Recently on this site, the question was raised how we might define the factorial operation $\mathsf{A}!$ on a square matrix $\mathsf{A}$. The answer, perhaps unsurprisingly, involves the Gamma function.

What use might it be to take the factorial of a matrix? Do any applications come to mind, or does this – for now* – seem to be restricted to the domain of recreational mathematics?

(*Until e.g. theoretical physics turns out to have a use for this, as happened with Calabi–Yau manifolds and superstring theory...)

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    Perhaps it can be used to define the factorial of a quaternion? (That is, one would represent the quaternion by its matrix representation and find the factorial of that. It seems the final answer involves $\left(a\pm i\sqrt{b^2+c^2+d^2}\right)\!\!\matrix{\large!}\!$, which we know how to define.) – Akiva Weinberger Feb 05 '16 at 01:50
  • This is a bit speculative, but it is probably useful in probability theory. The factorial/gamma function is a pretty common component in random variable probability densities, (think poisson, gamma, beta distributions), and generalising univariate pdfs to multivariate pdfs often involves replacing the role of a single variable with a matrix. The matrix exponential shows up a lot in probability theory, so there might be some occurrences of the matrix factorial as well. – Jack Neubecker Apr 01 '21 at 01:34

2 Answers2


I could find the following references that take the use of matrix factorial for a concrete applied context:

Coherent Transform, Quantization and Poisson Geometry: In his book Mikhail Vladimirovich Karasev uses for example the matrix factorial for hypersurfaces and twisted hypergeometric functions.

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Artificial Intelligence Algorithms and Applications: In this conference proceeding the Bayesian probability matrix factorial is used in the context of classification of imputation methods for missing traffic data.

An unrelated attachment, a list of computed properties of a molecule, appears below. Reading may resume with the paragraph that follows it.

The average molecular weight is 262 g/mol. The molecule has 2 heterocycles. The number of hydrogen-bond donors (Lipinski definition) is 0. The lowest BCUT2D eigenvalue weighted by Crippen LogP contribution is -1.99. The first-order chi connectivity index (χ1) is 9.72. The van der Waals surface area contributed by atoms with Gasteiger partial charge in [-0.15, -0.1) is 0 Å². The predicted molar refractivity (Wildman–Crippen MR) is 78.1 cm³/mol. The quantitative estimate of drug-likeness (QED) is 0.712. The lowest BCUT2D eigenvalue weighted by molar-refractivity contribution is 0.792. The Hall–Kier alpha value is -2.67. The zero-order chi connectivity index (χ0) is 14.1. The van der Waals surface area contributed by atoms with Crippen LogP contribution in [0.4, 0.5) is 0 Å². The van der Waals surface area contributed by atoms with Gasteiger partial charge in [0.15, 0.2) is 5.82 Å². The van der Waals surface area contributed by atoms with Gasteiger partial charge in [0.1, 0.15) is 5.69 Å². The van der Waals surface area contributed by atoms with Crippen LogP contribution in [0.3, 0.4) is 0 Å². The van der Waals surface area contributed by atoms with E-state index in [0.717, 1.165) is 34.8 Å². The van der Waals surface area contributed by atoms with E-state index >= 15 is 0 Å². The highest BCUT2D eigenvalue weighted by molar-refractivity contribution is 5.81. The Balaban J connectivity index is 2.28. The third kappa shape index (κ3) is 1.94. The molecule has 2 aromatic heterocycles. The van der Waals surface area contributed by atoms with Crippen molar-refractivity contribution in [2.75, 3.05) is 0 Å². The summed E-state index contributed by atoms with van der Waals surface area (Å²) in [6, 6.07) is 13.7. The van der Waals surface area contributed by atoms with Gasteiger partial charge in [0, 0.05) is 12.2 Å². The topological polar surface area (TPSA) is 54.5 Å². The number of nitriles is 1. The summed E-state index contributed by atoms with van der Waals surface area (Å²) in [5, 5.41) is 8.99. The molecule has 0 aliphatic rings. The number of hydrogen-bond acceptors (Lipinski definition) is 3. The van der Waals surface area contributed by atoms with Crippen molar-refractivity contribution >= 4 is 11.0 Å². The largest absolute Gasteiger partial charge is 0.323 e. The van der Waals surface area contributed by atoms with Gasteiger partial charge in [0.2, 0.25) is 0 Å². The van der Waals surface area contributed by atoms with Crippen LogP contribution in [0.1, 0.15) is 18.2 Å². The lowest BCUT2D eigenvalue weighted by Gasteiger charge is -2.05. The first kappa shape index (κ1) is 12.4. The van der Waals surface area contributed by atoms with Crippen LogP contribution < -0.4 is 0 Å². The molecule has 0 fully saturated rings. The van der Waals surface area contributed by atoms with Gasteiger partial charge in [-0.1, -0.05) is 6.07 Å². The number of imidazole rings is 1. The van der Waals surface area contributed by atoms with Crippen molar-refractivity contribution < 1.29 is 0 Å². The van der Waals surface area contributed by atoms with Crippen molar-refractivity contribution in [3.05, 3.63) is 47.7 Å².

Fluid model: Mao, Wang and Tan deal in their paper (Journal of Applied Mathematics and Computing) with a fluid model driven by an $M/M/1$ queue with multiple exponential vacations and $N$-policy.

Construction of coherent states for multi-level quantum systems: In their paper "Vector coherent states with matrix moment problems" Thirulogasanthar and Hohouéto use matrix factorial in context of quantum physics.

Algorithm Optimization: Althought this is a more theoretic field of application, I would like to mention this matrix factorial use case as well. Vladica Andrejić, Alin Bostan and Milos Tatarevic present in their paper improved algorithms for computing the left factorial residues $!p=0!+1!+\ldots+(p−1)!\bmod{p}$. They confirm that there are no socialist primes $p$ with $5<p<2^{40}$. You may take a look into an arXiv version of this paper.

Eldar Sultanow
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The factorial has a straightforward interpretation in terms of automorphisms/permutations as the size of the set of automorphisms.

One possible generalization of matrices is the double category of spans.

So an automorphism $ R ! = R \leftrightarrow R $ over a span $A \leftarrow R \rightarrow B$ ought to be a reasonable generalization.

I usually find it easier to think in terms of profunctors or relations than spans.

The residual/internal hom of profunctors $(R/R)(a, b) = \forall x, R(x, a) \leftrightarrow R(x, b) $ is a kan extension. The kan extension of a functor with itself is the codensity monad. For profunctors and spans the automorphism ought to be a groupoid (a monad in the category of endospans equipped with inverses.)

The factorial is the size of the automorphism group of a set. The automorphism group ought to generalize to a "automorphism groupoid" of a span. I suspect permutation of a matrix ought to be a automorphism groupoid enriched in Vect but this confuses me.

Molossus Spondee
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